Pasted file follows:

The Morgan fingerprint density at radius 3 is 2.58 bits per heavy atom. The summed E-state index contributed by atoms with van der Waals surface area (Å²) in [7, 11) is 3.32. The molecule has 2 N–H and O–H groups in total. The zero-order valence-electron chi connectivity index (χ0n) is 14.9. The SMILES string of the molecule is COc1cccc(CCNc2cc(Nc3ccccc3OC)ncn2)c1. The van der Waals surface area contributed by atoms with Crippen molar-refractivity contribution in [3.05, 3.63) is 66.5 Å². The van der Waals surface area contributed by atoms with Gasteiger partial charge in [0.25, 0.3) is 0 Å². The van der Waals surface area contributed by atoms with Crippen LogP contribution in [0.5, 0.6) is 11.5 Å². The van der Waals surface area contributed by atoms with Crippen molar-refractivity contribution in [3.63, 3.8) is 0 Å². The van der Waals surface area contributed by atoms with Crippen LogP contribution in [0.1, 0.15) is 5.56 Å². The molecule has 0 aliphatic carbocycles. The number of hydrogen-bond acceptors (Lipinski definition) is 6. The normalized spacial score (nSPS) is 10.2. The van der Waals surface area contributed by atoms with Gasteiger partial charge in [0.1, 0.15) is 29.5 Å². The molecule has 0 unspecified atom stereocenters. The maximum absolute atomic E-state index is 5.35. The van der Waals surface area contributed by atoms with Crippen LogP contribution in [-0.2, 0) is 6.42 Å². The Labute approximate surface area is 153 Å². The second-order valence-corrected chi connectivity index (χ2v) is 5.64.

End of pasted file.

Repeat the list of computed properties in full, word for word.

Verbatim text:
The Morgan fingerprint density at radius 3 is 2.58 bits per heavy atom. The summed E-state index contributed by atoms with van der Waals surface area (Å²) in [7, 11) is 3.32. The molecule has 2 N–H and O–H groups in total. The zero-order valence-electron chi connectivity index (χ0n) is 14.9. The SMILES string of the molecule is COc1cccc(CCNc2cc(Nc3ccccc3OC)ncn2)c1. The van der Waals surface area contributed by atoms with Crippen molar-refractivity contribution in [3.05, 3.63) is 66.5 Å². The van der Waals surface area contributed by atoms with Gasteiger partial charge in [0.25, 0.3) is 0 Å². The van der Waals surface area contributed by atoms with Crippen LogP contribution in [0.5, 0.6) is 11.5 Å². The van der Waals surface area contributed by atoms with Crippen molar-refractivity contribution in [3.63, 3.8) is 0 Å². The van der Waals surface area contributed by atoms with Crippen LogP contribution in [0.1, 0.15) is 5.56 Å². The molecule has 0 aliphatic carbocycles. The number of hydrogen-bond acceptors (Lipinski definition) is 6. The normalized spacial score (nSPS) is 10.2. The van der Waals surface area contributed by atoms with Gasteiger partial charge in [0.1, 0.15) is 29.5 Å². The molecule has 0 unspecified atom stereocenters. The maximum absolute atomic E-state index is 5.35. The van der Waals surface area contributed by atoms with Crippen LogP contribution in [-0.2, 0) is 6.42 Å². The Labute approximate surface area is 153 Å². The second-order valence-corrected chi connectivity index (χ2v) is 5.64.